Electronic Journal from Sakyadhita USA

Issue No. 18 Winter 2019

Elise and some of her students visit a temple north of Taipei.

Elise Anne DeVido, Ph.D., received her doctorate in History and Asian Languages from Harvard University. She has published works on women and gender in Chinese and in Vietnamese Buddhism; on the transnational Buddhist revivals of the early twentieth century; and on Engaged Buddhism. Most recently she was the Sheng Yen Foundation Visiting Fellow in Chinese Studies at the Graduate Institute for Religious Studies, National Chengchi University, Taiwan.

Return to Mucha, Taiwan

by Elise A. DeVido

In the “Preface” to my book Taiwan’s Buddhist Nuns, I wrote:


“Undertaking this study has been a rare learning experience and an inspirational journey, ever since the beginning years ago, when I sought refuge in a small Buddhist temple on a cliff above the sea where the sound of the bell and the drum and the warmth of many red candles vanquished the dark.”


There is a story behind this story.


In 1999 my ten-year old son and I moved from downtown Taipei to a verdant suburb called Mucha. I had just been divorced and instead of returning to the U.S., I stayed in Taiwan and worked at a university. Mucha is the home of tea plantations, the Taipei Zoo, and the location of lush walking trails.


However, I could not enjoy it. Because of the divorce, followed shortly by another betrayal by a good friend I trusted deeply, everything became dark. Everything hurt. Birds were ugly, the cicadas deafening, and brooks stank. Hills with many kinds of bamboo (green, white, purple, yellow…), where flowering trees one after another bloomed in each season, seemed to me just a “slovenly wilderness” (Wallace Stevens). Some days my son and I took the train to a beach on the north coast. I was so emotionally frozen that my bare feet did not feel the heat of noontime sand.


“Betrayed” was the word I woke up with and the word I went to sleep with. I cried every day for more than one year. Somehow I continued to work but all was very precarious, and I had a son to raise by myself.


Ever since I was young, the brain and the intellect were paramount to me.  I had never learned the skills needed to handle strong emotions, and this fatal flaw caused great suffering to myself and others close to me. It took many years to learn to sit with, and not run away from, an awful anxiety and how to disentangle all the emotions.


Coincidently, in that dark year, I began my study of Buddhist nuns in Taiwan as a scholarly endeavor taking a historical approach. I had little understanding of Buddhist practice. I had only meditated a few times and had a very rudimentary understanding of the main principles. But Taiwan is the perfect place to research and practice Buddhism with its numerous Buddhist temples, large and small, virtually all open to the public, many with public meditation and sutra-study classes. So Taiwan was a site of great pain for me, but also a place of great fortune.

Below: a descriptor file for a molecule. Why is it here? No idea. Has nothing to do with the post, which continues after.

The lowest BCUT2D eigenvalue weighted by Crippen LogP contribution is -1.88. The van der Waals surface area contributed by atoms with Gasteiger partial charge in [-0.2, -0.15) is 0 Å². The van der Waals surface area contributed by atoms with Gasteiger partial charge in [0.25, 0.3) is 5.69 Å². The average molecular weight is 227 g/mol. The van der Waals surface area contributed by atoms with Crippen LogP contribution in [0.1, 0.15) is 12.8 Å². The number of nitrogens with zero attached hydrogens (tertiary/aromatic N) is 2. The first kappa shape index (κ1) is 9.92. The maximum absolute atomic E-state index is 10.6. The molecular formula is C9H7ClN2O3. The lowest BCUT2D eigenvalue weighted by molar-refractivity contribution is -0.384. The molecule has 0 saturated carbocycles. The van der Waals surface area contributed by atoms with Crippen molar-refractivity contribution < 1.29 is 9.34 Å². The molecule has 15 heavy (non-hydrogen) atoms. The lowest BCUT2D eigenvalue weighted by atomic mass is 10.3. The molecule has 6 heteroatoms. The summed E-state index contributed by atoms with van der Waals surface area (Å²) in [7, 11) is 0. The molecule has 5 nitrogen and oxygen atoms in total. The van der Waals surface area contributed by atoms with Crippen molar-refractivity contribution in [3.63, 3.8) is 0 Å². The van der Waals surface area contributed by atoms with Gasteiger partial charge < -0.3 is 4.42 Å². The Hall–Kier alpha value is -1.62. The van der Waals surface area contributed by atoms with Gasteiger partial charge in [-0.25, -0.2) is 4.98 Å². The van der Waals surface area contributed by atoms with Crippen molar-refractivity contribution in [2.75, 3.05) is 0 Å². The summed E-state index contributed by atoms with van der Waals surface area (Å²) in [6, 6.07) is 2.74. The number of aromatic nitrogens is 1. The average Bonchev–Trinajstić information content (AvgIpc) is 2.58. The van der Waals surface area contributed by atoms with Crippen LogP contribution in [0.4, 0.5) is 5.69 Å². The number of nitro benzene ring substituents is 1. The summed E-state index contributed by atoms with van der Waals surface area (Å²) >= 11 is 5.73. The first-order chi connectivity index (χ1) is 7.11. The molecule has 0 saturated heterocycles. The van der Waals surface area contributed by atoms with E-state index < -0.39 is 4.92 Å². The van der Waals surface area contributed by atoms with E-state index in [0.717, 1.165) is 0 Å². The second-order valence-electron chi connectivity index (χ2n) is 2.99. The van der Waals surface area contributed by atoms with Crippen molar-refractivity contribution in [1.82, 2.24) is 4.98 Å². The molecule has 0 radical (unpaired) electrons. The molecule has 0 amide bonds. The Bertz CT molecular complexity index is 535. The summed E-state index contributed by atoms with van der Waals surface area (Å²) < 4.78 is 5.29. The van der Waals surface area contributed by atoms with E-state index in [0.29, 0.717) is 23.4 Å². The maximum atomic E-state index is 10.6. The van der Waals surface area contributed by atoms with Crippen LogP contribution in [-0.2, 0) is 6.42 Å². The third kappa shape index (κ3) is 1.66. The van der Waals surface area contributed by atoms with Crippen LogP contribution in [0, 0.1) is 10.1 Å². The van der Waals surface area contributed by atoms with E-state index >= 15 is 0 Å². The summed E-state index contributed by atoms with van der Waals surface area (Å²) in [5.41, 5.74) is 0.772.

Around this time I brought my students to Lingjiu Shan temple on a fieldtrip. This was the small temple on a cliff above the sea I wrote about in the Preface to my book.  We learned walking meditation and the Abbot Hsin Tao spoke with us at length. He stressed the urgency of Buddhist practice and asked:  “If not now, when?” When will you face it?”


To my ears I heard these words as: How did I get here?  Put away the words “victim,” “betrayed,” and “broken.” Trace the path of choices I made and the people I hurt. And then understand why. In my “Preface,” I wrote that I “sought refuge” but “refuge” at that point meant “escape” or at best, a search for solace. It would take more years for me to understand what taking refuge meant in a Buddhist sense. The Chinese term for “practice” is “cultivation,” and it rightly connotes a long-term process.


In 2009 I left Taiwan for the United States; my son was already at college in the US. Though I visited Taiwan regularly after that, I never imagined I would return to Mucha. But in the fall of 2018, I won the Sheng Yen Fellowship in Chinese Buddhism at the same university where I had taught in the late 1990s. I was apprehensive at first.  On arrival I gingerly entered through the main gate and began walking under the covered walkway from the library to the uphill campus. It was the same route I took many times in the past, often in tears. The bamboos and flowering trees towered over me; the scent of wild ginger flowers wafted from under the bridge. A great green quiet enveloped the Bai’nian Building. From here you could walk all sorts of trails. You could hear many species of birds and some cicadas still, even in late autumn if you listened carefully. Below, a new park had been built along the river and people of all ages jogged, biked, and skated.


As I took it all in, I missed playing and laughing with my son. For a moment, I began to beat myself again for the mistakes of those years, but then I stopped and looked up. I breathed in the sunset and watched the bats fluttering above my head, diving for mosquitos. I breathed out and saw again one of my favorite sights in Taiwan, one light after another coming up in the dark hills.


How much did this relative equanimity come from being older, with greater life experience and more confidence? And how much was the result of Buddhist practice? I also would have not arrived here without the wisdom and compassion of dear spiritual friends. I have to conclude that the contribution of each is inseparable from the other.


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